She moved her mouth up to the hollow below my ear and ran her lips lightly along the bottom edge of my chin. “You taste like it too.” She sucked on my throat and I drew a sharp breath. “You taste like fire. Like heat and embers.”
I tried not to remember the furtive looks from my parents, the happy smiles of a disowned Sirius, and pulled her lips to mine, hard. Our skin slicked together as she pressed herself on top of me and I ran my hands over every bit of her that I could reach. I wanted to memorize the feel of her. Her smell, her taste, the smoothness of her pale skin and the way her hair flowed liquidly, like ink, through my fingers. She was mine. But I needed to remember everything, just in case the day came when I wouldn’t be able to touch her.
Of course, I had hoped that that would never happen, but my selfish habits had prompted me to begin hording memories of her – just in case.
It meant nothing to me that I had been my family’s second choice as long as I was her first. If she was all mine, it didn’t matter that the smell of tapestry smoke had sunk through my skin, into my bones and my marrow.
All I needed was for that not to matter to her either.
Distantly, I heard the sound of my parents starting up the stairs towards their bedroom. I leaned over, quickly extinguishing the flame of the candle, and listened as their footsteps passed my bedroom door. They continued up another flight and faintly, I could make out the closing of their bedroom door. The smoke from the candle spiraled up into the moonlight in strange circles that seemed distant and lost.
I had worked hard to make up for my mediocrity, when compared with what Sirius had been expected to be. I was a model Slytherin Prefect with a gorgeous, pureblooded girlfriend and that summer, the summer before my seventh year, I did the thing that made me the pride of my family.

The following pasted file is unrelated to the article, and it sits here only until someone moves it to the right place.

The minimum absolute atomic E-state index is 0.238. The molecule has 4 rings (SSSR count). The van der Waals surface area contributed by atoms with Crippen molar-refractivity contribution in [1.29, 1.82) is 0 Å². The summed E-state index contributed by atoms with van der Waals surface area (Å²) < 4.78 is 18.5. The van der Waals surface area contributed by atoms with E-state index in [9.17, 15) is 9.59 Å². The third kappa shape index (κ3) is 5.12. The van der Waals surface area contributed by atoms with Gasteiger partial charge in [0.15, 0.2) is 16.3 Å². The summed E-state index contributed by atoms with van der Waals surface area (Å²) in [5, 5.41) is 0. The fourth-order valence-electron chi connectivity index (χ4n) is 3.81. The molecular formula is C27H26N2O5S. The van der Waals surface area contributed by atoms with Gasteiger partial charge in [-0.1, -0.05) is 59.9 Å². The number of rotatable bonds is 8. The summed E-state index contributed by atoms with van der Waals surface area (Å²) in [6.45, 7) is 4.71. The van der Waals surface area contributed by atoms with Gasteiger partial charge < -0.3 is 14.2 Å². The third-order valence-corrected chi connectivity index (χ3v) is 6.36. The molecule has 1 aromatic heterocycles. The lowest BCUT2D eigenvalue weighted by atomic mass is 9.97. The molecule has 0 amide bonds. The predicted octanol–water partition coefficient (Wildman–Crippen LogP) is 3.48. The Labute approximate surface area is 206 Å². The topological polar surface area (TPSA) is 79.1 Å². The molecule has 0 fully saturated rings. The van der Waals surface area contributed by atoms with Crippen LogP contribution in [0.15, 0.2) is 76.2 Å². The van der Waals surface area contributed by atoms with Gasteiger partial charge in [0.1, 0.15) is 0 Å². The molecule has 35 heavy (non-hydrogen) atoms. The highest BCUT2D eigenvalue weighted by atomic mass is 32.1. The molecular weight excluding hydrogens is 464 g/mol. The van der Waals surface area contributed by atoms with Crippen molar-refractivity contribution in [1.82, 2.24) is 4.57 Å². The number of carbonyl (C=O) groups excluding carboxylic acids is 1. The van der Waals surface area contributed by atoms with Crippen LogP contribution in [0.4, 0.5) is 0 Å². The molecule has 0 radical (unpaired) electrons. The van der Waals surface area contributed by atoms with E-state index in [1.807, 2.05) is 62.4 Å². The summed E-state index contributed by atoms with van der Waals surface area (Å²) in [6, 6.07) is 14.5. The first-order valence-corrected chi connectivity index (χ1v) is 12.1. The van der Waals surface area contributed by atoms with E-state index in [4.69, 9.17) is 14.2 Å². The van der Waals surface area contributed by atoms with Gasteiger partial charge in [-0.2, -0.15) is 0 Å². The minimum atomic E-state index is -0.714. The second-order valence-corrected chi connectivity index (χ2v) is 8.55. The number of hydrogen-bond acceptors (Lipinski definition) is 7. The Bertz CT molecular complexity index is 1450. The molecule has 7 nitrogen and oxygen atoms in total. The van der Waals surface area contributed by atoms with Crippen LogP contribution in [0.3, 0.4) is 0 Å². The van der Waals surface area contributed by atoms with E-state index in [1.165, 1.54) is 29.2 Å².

Something that made me better in their eyes than Sirius could ever have dreamed to be.
And even as I felt the seared flesh of my arm through the sleeve of my robes, I could see the pride in my parent’s eyes. I had known then that I had finally erased all of their doubts and had proved myself worthy of the title firstborn. At last, everything was perfect.
I could have asked for the moon then, and they would have given it to me. And I took everything I was offered. I suppose it was out of habit. And the more I got, the more I wanted. I remembered the days when all I had thought about was what else I wanted – how I could get more. Things were so easy back then, when my life was all about me, until everything began to fall apart.
She brushed her dark hair out of her face. “I don’t think we should see each other anymore.” Her voice sounded raw and tired, as if she had just finished screaming.
“What? Audrey, what are you talking about?”
“I care about you, Regulus. Really, I do. And I wish it didn’t have to be this way.” She looked at me searchingly with pale rainwater eyes. “I just don’t believe what you believe.” She turned to leave but I grabbed her hand desperately. She couldn’t mean that.
“Wait. Please – ”
“Don’t.” She shook her head and I could have sworn I saw tears in her eyes. “I’m sorry. I know I said I was all right with the whole Death Eater thing, but I’m – I’m not. It’s wrong, Regulus, and you know it. We’re all human, and everyone deserves a chance to live their own life. Everyone. Even you. Come and find me when you figure that out and then, maybe things might –